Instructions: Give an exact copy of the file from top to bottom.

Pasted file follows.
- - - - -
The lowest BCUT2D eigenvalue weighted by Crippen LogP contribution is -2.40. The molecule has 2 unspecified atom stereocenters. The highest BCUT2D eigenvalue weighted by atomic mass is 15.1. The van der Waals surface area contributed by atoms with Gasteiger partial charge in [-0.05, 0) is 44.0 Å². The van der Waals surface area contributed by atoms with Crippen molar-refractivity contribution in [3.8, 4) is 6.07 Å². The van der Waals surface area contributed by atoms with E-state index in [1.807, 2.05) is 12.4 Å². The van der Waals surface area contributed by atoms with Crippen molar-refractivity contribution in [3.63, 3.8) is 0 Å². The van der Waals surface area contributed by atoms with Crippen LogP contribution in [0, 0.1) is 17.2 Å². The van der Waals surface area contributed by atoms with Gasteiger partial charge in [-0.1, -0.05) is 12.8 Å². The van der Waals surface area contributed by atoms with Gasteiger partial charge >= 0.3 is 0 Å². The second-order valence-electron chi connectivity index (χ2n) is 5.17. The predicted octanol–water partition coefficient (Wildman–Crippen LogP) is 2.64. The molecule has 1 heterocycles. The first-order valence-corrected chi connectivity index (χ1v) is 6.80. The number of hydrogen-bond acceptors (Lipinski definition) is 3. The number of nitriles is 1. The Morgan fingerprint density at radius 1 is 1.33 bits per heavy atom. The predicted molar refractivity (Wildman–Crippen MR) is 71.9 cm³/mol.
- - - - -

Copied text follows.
The lowest BCUT2D eigenvalue weighted by Crippen LogP contribution is -2.40. The molecule has 2 unspecified atom stereocenters. The highest BCUT2D eigenvalue weighted by atomic mass is 15.1. The van der Waals surface area contributed by atoms with Gasteiger partial charge in [-0.05, 0) is 44.0 Å². The van der Waals surface area contributed by atoms with Crippen molar-refractivity contribution in [3.8, 4) is 6.07 Å². The van der Waals surface area contributed by atoms with E-state index in [1.807, 2.05) is 12.4 Å². The van der Waals surface area contributed by atoms with Crippen molar-refractivity contribution in [3.63, 3.8) is 0 Å². The van der Waals surface area contributed by atoms with Crippen LogP contribution in [0, 0.1) is 17.2 Å². The van der Waals surface area contributed by atoms with Gasteiger partial charge in [-0.1, -0.05) is 12.8 Å². The van der Waals surface area contributed by atoms with Gasteiger partial charge >= 0.3 is 0 Å². The second-order valence-electron chi connectivity index (χ2n) is 5.17. The predicted octanol–water partition coefficient (Wildman–Crippen LogP) is 2.64. The molecule has 1 heterocycles. The first-order valence-corrected chi connectivity index (χ1v) is 6.80. The number of hydrogen-bond acceptors (Lipinski definition) is 3. The number of nitriles is 1. The Morgan fingerprint density at radius 1 is 1.33 bits per heavy atom. The predicted molar refractivity (Wildman–Crippen MR) is 71.9 cm³/mol.